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Title: An investigation into the interaction between music and language processing : evidence from EEG and behavioural data
Author: Carrus, Elisa
ISNI:       0000 0004 2719 4757
Awarding Body: Goldsmiths, University of London
Current Institution: Goldsmiths College (University of London)
Date of Award: 2011
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Music and language are both regulated by a syntactic system that allows for the combination of single elements into higher order structures. Patel (2003) suggested that music and language processing share (neural) resources used for structural processing. Previous electrophysiological studies (e.q., Koelsch et al., 2005) investigating music-language interactions have relied exclusively on the event- related-potential (ERP), which does not provide information regarding neural oscillations that are relevant for higher cognition. Further, possible interactions with pitch and melody have not been investigated, yet melody contains multiple structured relationships between individual tones. The present research aims to fill these gaps in the literature with special emphasis on melodic processing and on neural oscillations. In all experiments (two EEG and three behavioural) sentences with or without a violation in the last word were visually presented in synch with aurally presented music with or without a (harmonic or melodic) violation in the final note. The first EEG experiment investigated patterns of brain oscillations reporting evidence of a shared activation of the delta-theta band. Next, three behavioural experiments investigated the effect of melodic violations on the processing of language. Melodic violations were constructed by a computational model of pitch expectation (Pearce, 2005), which systematically estimates the conditional probability of final notes in a melody: high and low probability notes are perceived as expected and unexpected notes, respectively. In all three experiments participants showed facilitation for processing of incorrect sentences as reflected in a reduced language expectancy effect (faster processing for correct than for incorrect sentences) when sentences were presented on unexpected than on expected notes; this effect was .increasingly suppressed with working memory load. Finally, the second EEG experiment complemented previously reported interactions in the ERP and oscillatory domains by investigating interactions with melody. In conclusion, these studies show that a system of shared networks is activated during processing of music and language.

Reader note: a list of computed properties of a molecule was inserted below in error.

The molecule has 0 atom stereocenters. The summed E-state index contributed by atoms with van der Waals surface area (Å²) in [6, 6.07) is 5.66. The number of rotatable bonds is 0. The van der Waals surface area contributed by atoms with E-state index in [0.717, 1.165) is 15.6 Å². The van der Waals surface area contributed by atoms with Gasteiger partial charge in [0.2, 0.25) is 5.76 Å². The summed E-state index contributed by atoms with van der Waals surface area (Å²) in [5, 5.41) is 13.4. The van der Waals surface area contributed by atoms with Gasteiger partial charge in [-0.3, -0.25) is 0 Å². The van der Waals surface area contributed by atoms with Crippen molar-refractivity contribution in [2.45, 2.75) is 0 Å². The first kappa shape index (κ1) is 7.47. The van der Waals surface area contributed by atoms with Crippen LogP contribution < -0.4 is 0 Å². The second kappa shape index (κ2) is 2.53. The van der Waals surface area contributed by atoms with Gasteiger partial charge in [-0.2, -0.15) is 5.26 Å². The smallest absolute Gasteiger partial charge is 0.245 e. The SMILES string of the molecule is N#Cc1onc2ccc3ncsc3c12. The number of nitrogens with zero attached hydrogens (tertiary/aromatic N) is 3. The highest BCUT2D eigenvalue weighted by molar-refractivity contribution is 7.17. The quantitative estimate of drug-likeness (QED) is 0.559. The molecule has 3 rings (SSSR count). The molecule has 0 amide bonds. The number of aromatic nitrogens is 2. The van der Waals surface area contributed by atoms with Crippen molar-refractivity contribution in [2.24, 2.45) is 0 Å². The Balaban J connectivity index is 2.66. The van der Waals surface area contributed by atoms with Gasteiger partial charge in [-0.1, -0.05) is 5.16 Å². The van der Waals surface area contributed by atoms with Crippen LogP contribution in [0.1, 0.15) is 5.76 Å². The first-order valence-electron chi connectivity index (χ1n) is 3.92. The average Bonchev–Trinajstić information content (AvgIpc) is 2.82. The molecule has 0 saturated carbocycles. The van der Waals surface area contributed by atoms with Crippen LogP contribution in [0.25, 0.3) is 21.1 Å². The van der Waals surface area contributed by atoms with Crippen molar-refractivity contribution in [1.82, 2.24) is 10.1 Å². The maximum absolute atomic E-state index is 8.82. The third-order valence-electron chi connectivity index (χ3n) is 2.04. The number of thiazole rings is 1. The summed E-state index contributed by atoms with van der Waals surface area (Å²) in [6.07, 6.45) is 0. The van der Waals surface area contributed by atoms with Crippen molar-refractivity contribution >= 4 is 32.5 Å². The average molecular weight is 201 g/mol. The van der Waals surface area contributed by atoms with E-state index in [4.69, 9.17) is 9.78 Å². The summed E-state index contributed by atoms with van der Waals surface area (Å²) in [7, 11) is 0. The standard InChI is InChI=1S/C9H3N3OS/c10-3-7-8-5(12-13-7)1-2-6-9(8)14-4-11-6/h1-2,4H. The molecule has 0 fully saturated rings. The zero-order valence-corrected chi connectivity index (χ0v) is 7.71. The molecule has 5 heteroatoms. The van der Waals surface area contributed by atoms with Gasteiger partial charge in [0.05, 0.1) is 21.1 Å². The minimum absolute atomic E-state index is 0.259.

Supervisor: Not available Sponsor: Not available
Qualification Name: Thesis (Ph.D.) Qualification Level: Doctoral
EThOS ID:  DOI: Not available